Balkinization  

Thursday, June 28, 2007

The Conscientious Objectors Speak

Mark Graber

Today’s opinions in the Seattle school case feature the too usual lectures from conservative justices on the meaning of the “good” civil rights movement, the one which asserted that “the constitution is color-blind.” Of course, neither Chief Justice Roberts nor any other member of the majority were actually members of that “good” civil rights movement. To paraphrase Dick Cheney, they had other priorities at a time when police dogs were being set upon African-American children who dared insist on the right to drink at the same water-fountains as white children. Indeed, Roberts, Alito, and Scalia were proud to be in the vanguard of the movement that pried from the Democratic Party those who set the dogs upon the children (and those who applauded that behavior). They could do so in good conscience because somewhere in the late 1960s, the “good” civil rights movement was replaced by the “bad” civil rights movement, a movement which insists that persons of color be actual as well as pro forma, legal equals. Curiously, this transition took place even though the vast majority of participants in the “good” civil rights movement remained in the “bad” civil rights movement, included almost the entire leadership. By comparison, on this history, George Wallace became the person who best understood that the central principle of BROWN v. BOARD OF EDUCATION was that no “innocent” white person could ever be harmed in the effort to secure racial equality and any person of color who claimed covert race discrimination would have to produce a smoking gun the equivalent of the smoking guns which convinced the Burger Court that the Alabama Constitutional Convention of 1900ish was committed to race supremacy. Recognizing that George Wallace and Strom Thurmond are the true heirs to Martin Luther King, Justice Roberts and his allies feel the need to direct lectures on BROWN to the “bad” civil rights movement in the hope that we may be converted.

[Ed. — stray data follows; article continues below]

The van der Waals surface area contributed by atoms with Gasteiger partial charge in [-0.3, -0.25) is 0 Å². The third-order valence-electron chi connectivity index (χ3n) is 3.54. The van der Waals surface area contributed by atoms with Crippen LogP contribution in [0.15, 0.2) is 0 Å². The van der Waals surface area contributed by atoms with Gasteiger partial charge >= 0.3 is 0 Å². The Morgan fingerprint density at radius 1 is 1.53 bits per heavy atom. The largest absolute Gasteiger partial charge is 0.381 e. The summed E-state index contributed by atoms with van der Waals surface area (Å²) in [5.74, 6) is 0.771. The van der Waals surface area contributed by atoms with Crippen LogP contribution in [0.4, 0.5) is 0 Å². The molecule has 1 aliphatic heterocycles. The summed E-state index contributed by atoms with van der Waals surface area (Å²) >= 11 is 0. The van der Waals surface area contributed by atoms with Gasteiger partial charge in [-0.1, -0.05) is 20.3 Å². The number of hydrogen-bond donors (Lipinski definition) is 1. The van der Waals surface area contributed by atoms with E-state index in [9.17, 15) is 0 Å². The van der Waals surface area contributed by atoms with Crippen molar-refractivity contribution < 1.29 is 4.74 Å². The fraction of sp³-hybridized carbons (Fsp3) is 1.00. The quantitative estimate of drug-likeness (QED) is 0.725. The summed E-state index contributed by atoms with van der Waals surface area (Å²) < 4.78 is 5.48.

There is, of course, something deeply hypocritical about persons who, at best can be called conscientious objectors during the Civil Rights movement, lecturing the actual participants on the true meaning of their cause. But if one remembers that Roberts and Alito were probably hand picked by Dick Chaney, hypocrisy is exactly what we should expect of them.

Comments:

what an amazing post. I surf over to balkanization to get the liberal perspective on today's school opinions, and what I find is an ad-hominem attack as remarkable in its failure to address any of the actual arguments made in the case as it is in its personal vitriol directed at the plurality. I myself have only read the plurality opinion and skimmed the rest. I did not see a great many lectures on the civil rights movement, good or bad. I did see much commentary on the meaning of Brown v. Board. Since at least three members of the plurality were children when this case was decided, perhaps they can be forgiven for not being on the front lines at the time. Their subsequent failure to toe the liberal line on racial cases (no where outlined or defended in the post) is apparently unforgiveable, despite the absence of any sort of argument about the merits of this case or any others like it.

I am just a layman on legal matters, and rely on the opinions of experts to frame debates and guide my thinking. I had thought balkanization to be a source of persuasive honest advocacy that could be beneficial in this process. It seems that instead it is the home of knee-jerk personal attacks. I find this distressing, and I hope it is an anomaly rather than a trend.
 

Graber remarks that the authentic civil rights movement was "a movement which insists that persons of color be actual as well as pro forma, legal equals." It is important to emphasize this. It is foolish, at best, not to consider the real world, in which black folks are qualitatively worse off, when it comes to having the material and opportunity to have a fair shot at a good life.